With a change to ‘no levels’ it is fundamental for schools to go back to basics and think about how the marking and feedback policy ties into the overall philosophy of assessment in the school.
During our discussions about marking we have continued to contemplate the theme of ‘purpose’. (A theme that continues to recur since the Commission Report was released.)
As mentioned in a few previous posts, schools have fallen into a habit of doing certain ‘things’ purely for the benefit of Ofsted or for senior leaders. Our school does not do things for Ofsted……we do things for our children…..things that actually fit the ethos of our school and serve a real ‘purpose’.
Marking and feedback has become one of those things. In fact, so much so, that many headteachers expect to see such intricate marking, that I am surprised anything else gets done! Teachers can spend hours every evening on just one set of 30 books. You multiply that by another two sets and you can see why teachers get so burned out that they end up leaving the profession…..and that is only the marking……
I keep talking about ‘work-life’ balance and some of the systems that I have observed in other schools ensure that a ‘balance’ can never be a reality. Many of us have fallen into the trap of marking work not just for helping children to move on, but to ‘prove’ that we have looked at their work. Why? For what reason?
You can already answer that question…..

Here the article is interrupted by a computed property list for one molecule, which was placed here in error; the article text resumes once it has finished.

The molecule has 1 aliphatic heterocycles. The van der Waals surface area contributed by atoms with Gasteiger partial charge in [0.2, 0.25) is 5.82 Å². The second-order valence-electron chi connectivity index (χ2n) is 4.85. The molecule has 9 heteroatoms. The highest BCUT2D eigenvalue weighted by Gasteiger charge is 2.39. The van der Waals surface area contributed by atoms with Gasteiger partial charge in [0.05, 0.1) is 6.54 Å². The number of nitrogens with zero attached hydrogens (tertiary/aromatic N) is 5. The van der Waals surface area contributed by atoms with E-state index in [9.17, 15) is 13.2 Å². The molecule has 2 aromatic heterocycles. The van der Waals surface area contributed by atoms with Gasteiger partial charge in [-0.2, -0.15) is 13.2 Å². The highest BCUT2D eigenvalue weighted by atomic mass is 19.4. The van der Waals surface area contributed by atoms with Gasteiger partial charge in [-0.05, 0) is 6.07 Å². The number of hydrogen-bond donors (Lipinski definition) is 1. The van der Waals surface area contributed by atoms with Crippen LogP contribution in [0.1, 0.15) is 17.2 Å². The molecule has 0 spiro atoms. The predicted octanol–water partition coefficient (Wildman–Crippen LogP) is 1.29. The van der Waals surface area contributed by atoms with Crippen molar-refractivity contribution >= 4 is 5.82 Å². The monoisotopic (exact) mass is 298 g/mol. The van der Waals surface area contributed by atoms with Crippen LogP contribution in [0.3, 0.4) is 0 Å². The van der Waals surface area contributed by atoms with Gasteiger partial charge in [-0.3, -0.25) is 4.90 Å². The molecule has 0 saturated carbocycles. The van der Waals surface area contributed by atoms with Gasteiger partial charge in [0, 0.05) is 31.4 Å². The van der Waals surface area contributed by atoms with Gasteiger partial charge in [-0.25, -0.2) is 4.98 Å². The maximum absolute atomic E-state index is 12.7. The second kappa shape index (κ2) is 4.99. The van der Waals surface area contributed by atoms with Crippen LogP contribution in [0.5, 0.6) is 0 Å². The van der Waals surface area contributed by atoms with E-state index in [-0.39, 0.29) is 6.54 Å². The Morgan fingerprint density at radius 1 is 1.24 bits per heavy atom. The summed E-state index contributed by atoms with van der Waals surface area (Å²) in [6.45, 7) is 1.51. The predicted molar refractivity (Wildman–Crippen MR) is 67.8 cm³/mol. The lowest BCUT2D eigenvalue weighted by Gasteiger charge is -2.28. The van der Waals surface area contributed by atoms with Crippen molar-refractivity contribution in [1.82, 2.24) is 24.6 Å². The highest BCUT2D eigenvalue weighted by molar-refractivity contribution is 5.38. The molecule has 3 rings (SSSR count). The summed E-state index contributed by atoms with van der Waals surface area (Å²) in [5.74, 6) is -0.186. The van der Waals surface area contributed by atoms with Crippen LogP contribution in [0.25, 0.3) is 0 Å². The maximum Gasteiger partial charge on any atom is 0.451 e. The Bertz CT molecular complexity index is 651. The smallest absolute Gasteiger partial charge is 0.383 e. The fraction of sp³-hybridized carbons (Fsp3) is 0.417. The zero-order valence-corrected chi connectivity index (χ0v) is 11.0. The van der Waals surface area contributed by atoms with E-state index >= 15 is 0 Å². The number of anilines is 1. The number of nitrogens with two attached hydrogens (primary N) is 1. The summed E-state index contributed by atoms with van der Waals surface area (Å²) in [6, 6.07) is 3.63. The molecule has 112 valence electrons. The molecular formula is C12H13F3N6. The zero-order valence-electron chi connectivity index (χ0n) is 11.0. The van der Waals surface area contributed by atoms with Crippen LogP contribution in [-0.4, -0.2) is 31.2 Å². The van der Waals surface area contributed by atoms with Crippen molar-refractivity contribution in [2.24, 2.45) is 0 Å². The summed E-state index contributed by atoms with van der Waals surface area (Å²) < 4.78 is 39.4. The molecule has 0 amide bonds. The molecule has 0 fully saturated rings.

In our school we are completely redesigning our policy. We are now asking our teachers to give every child in their class verbal feedback at least one time a week in both maths and English.
Because verbal feedback is by far the most effective and powerful form of feedback that can be given.
When we were doing our first book trawl back in September, the deputy and I were talking about one of the children in his class whose book we were looking at. He had written a similar comment for a few pieces of this child’s work and they still hadn’t applied the concept that he had referred to. This was even after the child had been given opportunities in lessons to respond to the marking and to improve their work. So, we decided a case study was in order. He decided to go back to the child and give them verbal feedback.
From the conversation that he had with this child, he quickly realised that even though the child understood the ‘principle’ of what he was asking for, they didn’t know how to specifically apply it in their own writing. The child was then able to ask further questions to clarify exactly how to use the feature he was asking for and had time to practice it in front of the teacher. A five minute focused, specific and detailed dialogue allowed this pupil to fully understand what was being asked of them and then to apply it in their own work. The progress seen in this one session of verbal feedback may have taken quite a few lessons of written feedback for similar progress to have taken place. Therefore, if verbal feedback can address this in just one session, surely it should be carefully considered.